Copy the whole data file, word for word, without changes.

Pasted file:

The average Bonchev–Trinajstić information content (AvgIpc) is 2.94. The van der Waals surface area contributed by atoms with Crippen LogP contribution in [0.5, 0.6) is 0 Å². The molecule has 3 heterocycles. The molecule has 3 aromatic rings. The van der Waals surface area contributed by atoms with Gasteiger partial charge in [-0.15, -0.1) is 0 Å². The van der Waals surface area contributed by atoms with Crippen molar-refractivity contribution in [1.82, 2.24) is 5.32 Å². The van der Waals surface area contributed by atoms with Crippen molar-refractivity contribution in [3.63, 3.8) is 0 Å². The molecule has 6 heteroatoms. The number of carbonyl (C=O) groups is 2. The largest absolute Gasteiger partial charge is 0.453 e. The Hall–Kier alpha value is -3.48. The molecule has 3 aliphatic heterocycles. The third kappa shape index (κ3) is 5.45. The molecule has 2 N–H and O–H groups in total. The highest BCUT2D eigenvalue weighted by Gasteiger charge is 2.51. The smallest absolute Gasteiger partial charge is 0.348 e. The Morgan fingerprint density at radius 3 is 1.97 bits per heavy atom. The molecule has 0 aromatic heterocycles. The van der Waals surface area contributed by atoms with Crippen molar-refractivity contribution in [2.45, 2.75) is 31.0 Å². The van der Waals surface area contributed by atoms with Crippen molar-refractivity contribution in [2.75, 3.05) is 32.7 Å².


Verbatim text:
The average Bonchev–Trinajstić information content (AvgIpc) is 2.94. The van der Waals surface area contributed by atoms with Crippen LogP contribution in [0.5, 0.6) is 0 Å². The molecule has 3 heterocycles. The molecule has 3 aromatic rings. The van der Waals surface area contributed by atoms with Gasteiger partial charge in [-0.15, -0.1) is 0 Å². The van der Waals surface area contributed by atoms with Crippen molar-refractivity contribution in [1.82, 2.24) is 5.32 Å². The van der Waals surface area contributed by atoms with Crippen molar-refractivity contribution in [3.63, 3.8) is 0 Å². The molecule has 6 heteroatoms. The number of carbonyl (C=O) groups is 2. The largest absolute Gasteiger partial charge is 0.453 e. The Hall–Kier alpha value is -3.48. The molecule has 3 aliphatic heterocycles. The third kappa shape index (κ3) is 5.45. The molecule has 2 N–H and O–H groups in total. The highest BCUT2D eigenvalue weighted by Gasteiger charge is 2.51. The smallest absolute Gasteiger partial charge is 0.348 e. The Morgan fingerprint density at radius 3 is 1.97 bits per heavy atom. The molecule has 0 aromatic heterocycles. The van der Waals surface area contributed by atoms with Crippen molar-refractivity contribution in [2.45, 2.75) is 31.0 Å². The van der Waals surface area contributed by atoms with Crippen molar-refractivity contribution in [2.75, 3.05) is 32.7 Å².